It is fitting then that Philips dropped Electronics from its name officially in 2013, and together with their other blunders, like their complete failure in the semiconductor industry as well, the statement of this no longer being a high-tech company seems oddly accurate. So this is the sad story of how decades of mismanagement and failed innovation made Europe's last electronics giant kind of irrelevant. This video was sponsored by my streaming service Nebula and my very own podcast that I've been wanting to launch for years. More about that at the end of the video. Philips was founded in 1891 by the Philips family, and over these 130 years, the company has developed five very significant business units, each with a lasting legacy.

As its logo indicates, the first business unit which the company got its start with was lighting, where they made things such as light bulbs. Philips slowly built its way to the top of this market by combining solid product quality with great marketing and aggressive business practices as well. In 1925, for example, Philips became part of the now infamous Fabis cartel, together with competitors like General Electric and Germany's Ostrom and a few others, where the various companies agreed to come together and artificially increase prices, while also lowering useful lifespans of light bulbs to a maximum of 1000 hours.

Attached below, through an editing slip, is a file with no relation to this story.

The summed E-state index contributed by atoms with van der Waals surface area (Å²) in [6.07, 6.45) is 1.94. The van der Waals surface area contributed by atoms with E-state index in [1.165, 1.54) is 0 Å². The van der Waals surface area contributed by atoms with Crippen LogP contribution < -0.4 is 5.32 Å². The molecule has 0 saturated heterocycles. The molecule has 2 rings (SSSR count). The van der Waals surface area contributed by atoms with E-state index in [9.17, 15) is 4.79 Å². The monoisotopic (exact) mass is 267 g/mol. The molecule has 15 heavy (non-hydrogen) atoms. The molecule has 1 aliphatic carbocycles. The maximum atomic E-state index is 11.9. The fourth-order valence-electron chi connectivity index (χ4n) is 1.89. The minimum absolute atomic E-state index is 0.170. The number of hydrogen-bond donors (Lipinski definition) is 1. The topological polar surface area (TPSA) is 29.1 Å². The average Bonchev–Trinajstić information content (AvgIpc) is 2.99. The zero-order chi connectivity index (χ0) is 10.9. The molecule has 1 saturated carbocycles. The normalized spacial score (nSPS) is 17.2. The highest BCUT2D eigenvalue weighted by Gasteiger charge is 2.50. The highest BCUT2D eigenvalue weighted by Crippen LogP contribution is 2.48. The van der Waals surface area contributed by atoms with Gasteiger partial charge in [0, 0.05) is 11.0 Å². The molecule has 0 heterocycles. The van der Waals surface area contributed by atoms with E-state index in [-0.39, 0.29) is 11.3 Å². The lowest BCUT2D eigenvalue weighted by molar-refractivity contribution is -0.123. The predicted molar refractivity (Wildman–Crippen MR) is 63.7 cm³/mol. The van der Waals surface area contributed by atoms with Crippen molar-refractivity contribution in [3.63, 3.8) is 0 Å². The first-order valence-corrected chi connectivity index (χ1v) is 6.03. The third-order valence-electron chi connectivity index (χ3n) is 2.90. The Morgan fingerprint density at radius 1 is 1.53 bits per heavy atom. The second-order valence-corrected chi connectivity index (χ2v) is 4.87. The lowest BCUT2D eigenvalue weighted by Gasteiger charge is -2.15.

These companies basically invented planned obsolescence, and while the cartel was dissolved around the Second World War, Philips continued to grow steadily and became the largest producer of lighting products worldwide. The business remained relatively solid until the 2000s, when LED technologies fundamentally upset the economics of the industry, and Philips decided that they'd be better off just separating their whole lighting division into an independent company than they would be by figuring out how to bring it back to profitability. This is a practice that you'll see quite often from the company, and so in 2016, Signify was born as a new and independent company that carried on Philips' lighting business.